If these cards were any indication of our future, I think the world is only going to get better and that the kids pretty much said it all….

Charity Matters

 

 

YOUR REFERRAL IS THE GREATEST COMPLIMENT,  IF YOU ARE SO MOVED OR INSPIRED, WE WOULD LOVE YOU TO SHARE AND INSPIRE ANOTHER.

Copyright © 2018 Charity Matters. This article may not be reproduced without explicit written permission; if you are not reading this in your newsreader, the site you are viewing is illegally infringing our copyright. We would be grateful if you contact us.

 

 

 

Breast Cancer Research Foundation

In my world, the more people you have helped the bigger the celebrity you are. So last week when I had the privilege to talk to Myra Biblowit, the President and CEO of the Breast Cancer Research Foundation (BCRF) I was everything you would be when meeting your hero…nervous, anxious, excited and truly thrilled to share her remarkable journey to change the lives of millions of women around the globe.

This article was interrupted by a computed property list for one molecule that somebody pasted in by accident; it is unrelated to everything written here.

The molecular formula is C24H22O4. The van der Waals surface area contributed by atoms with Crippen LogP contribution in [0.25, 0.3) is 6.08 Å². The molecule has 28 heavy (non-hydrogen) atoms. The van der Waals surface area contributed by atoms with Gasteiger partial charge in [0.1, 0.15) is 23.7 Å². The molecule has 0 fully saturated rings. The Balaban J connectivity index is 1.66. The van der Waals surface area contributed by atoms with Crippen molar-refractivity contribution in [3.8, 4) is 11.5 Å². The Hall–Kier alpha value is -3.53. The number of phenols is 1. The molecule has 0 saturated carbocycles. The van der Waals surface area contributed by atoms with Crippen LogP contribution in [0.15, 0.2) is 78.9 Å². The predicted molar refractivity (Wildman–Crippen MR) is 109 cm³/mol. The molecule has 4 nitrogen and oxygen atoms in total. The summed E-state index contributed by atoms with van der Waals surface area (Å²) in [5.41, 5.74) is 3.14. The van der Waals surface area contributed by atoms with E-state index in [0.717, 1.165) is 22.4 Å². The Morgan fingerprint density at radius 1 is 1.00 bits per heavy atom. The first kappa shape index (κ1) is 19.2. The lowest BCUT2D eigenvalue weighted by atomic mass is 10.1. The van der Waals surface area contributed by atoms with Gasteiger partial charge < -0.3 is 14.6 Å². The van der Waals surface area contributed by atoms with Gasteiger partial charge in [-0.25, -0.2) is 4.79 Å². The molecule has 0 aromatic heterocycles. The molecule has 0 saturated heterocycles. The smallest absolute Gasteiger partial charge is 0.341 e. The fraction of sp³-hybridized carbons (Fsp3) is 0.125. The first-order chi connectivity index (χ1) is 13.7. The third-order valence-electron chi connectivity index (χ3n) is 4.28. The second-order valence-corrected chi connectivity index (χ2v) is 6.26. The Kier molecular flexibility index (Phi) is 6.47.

Our conversation was timely because just two days before we spoke, a friend of mine had a mastectomy. Myra was beyond lovely, compassionate, soulful and truly inspirational in her commitment to prevent and cure breast cancer (the second most common cancer) by advancing the world’s most promising research. Although October is Breast Cancer Awareness month, this disease doesn’t care what day or month it is. Every 2 minutes a woman is diagnosed with breast cancer. Myra, her team and a remarkable group of people are all changing the game and after our conversation I can see that cancer doesn’t stand a chance with this beautiful lady starring it down.